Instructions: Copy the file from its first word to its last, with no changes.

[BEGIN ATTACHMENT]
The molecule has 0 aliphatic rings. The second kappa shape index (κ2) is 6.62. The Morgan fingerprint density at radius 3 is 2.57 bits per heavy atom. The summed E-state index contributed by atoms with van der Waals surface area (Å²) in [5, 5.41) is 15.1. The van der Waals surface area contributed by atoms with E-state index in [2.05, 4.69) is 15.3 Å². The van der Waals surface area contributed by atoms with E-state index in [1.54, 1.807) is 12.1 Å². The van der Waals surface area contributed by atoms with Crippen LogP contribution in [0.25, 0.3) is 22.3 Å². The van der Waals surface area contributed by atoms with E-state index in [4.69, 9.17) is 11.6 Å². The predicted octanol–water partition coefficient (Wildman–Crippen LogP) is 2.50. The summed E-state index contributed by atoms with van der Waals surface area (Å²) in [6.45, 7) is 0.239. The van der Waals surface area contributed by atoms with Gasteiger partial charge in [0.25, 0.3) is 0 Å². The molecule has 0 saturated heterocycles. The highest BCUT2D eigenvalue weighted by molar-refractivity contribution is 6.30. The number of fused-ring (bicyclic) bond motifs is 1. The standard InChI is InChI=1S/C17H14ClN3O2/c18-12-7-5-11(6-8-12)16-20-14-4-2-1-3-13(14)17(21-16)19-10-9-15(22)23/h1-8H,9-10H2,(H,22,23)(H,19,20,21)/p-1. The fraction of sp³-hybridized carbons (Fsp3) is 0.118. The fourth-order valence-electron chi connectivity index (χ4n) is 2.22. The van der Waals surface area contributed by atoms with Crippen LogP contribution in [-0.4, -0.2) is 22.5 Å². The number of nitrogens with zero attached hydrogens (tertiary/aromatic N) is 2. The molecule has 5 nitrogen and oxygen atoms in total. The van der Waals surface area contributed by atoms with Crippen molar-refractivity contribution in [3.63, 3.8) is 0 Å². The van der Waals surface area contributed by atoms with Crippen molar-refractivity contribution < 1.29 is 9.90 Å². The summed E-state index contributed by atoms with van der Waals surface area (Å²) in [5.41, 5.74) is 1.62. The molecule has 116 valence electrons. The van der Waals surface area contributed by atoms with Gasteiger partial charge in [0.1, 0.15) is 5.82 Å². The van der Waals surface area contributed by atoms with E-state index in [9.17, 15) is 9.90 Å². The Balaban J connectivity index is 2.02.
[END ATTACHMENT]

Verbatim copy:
The molecule has 0 aliphatic rings. The second kappa shape index (κ2) is 6.62. The Morgan fingerprint density at radius 3 is 2.57 bits per heavy atom. The summed E-state index contributed by atoms with van der Waals surface area (Å²) in [5, 5.41) is 15.1. The van der Waals surface area contributed by atoms with E-state index in [2.05, 4.69) is 15.3 Å². The van der Waals surface area contributed by atoms with E-state index in [1.54, 1.807) is 12.1 Å². The van der Waals surface area contributed by atoms with Crippen LogP contribution in [0.25, 0.3) is 22.3 Å². The van der Waals surface area contributed by atoms with E-state index in [4.69, 9.17) is 11.6 Å². The predicted octanol–water partition coefficient (Wildman–Crippen LogP) is 2.50. The summed E-state index contributed by atoms with van der Waals surface area (Å²) in [6.45, 7) is 0.239. The van der Waals surface area contributed by atoms with Gasteiger partial charge in [0.25, 0.3) is 0 Å². The molecule has 0 saturated heterocycles. The highest BCUT2D eigenvalue weighted by molar-refractivity contribution is 6.30. The number of fused-ring (bicyclic) bond motifs is 1. The standard InChI is InChI=1S/C17H14ClN3O2/c18-12-7-5-11(6-8-12)16-20-14-4-2-1-3-13(14)17(21-16)19-10-9-15(22)23/h1-8H,9-10H2,(H,22,23)(H,19,20,21)/p-1. The fraction of sp³-hybridized carbons (Fsp3) is 0.118. The fourth-order valence-electron chi connectivity index (χ4n) is 2.22. The van der Waals surface area contributed by atoms with Crippen LogP contribution in [-0.4, -0.2) is 22.5 Å². The number of nitrogens with zero attached hydrogens (tertiary/aromatic N) is 2. The molecule has 5 nitrogen and oxygen atoms in total. The van der Waals surface area contributed by atoms with Crippen molar-refractivity contribution in [3.63, 3.8) is 0 Å². The van der Waals surface area contributed by atoms with Crippen molar-refractivity contribution < 1.29 is 9.90 Å². The summed E-state index contributed by atoms with van der Waals surface area (Å²) in [5.41, 5.74) is 1.62. The molecule has 116 valence electrons. The van der Waals surface area contributed by atoms with Gasteiger partial charge in [0.1, 0.15) is 5.82 Å². The van der Waals surface area contributed by atoms with E-state index in [9.17, 15) is 9.90 Å². The Balaban J connectivity index is 2.02.